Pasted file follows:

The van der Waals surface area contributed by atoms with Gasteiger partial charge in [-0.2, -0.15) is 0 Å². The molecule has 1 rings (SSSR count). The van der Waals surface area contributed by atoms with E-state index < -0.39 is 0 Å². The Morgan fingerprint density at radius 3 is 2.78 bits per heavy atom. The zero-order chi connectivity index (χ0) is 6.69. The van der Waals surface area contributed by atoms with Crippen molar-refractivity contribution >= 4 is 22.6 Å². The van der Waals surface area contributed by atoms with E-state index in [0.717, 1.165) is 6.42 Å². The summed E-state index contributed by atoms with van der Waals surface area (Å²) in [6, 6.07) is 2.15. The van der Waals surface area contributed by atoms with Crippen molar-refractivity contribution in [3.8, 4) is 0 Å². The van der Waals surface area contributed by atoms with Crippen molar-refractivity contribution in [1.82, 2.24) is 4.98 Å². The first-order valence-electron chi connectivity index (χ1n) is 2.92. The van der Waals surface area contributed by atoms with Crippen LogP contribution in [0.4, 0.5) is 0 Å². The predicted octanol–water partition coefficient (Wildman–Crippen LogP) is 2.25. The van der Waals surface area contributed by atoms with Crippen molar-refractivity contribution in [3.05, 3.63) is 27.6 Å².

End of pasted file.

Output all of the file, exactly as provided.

The van der Waals surface area contributed by atoms with Gasteiger partial charge in [-0.2, -0.15) is 0 Å². The molecule has 1 rings (SSSR count). The van der Waals surface area contributed by atoms with E-state index < -0.39 is 0 Å². The Morgan fingerprint density at radius 3 is 2.78 bits per heavy atom. The zero-order chi connectivity index (χ0) is 6.69. The van der Waals surface area contributed by atoms with Crippen molar-refractivity contribution >= 4 is 22.6 Å². The van der Waals surface area contributed by atoms with E-state index in [0.717, 1.165) is 6.42 Å². The summed E-state index contributed by atoms with van der Waals surface area (Å²) in [6, 6.07) is 2.15. The van der Waals surface area contributed by atoms with Crippen molar-refractivity contribution in [3.8, 4) is 0 Å². The van der Waals surface area contributed by atoms with Crippen molar-refractivity contribution in [1.82, 2.24) is 4.98 Å². The first-order valence-electron chi connectivity index (χ1n) is 2.92. The van der Waals surface area contributed by atoms with Crippen LogP contribution in [0.4, 0.5) is 0 Å². The predicted octanol–water partition coefficient (Wildman–Crippen LogP) is 2.25. The van der Waals surface area contributed by atoms with Crippen molar-refractivity contribution in [3.05, 3.63) is 27.6 Å².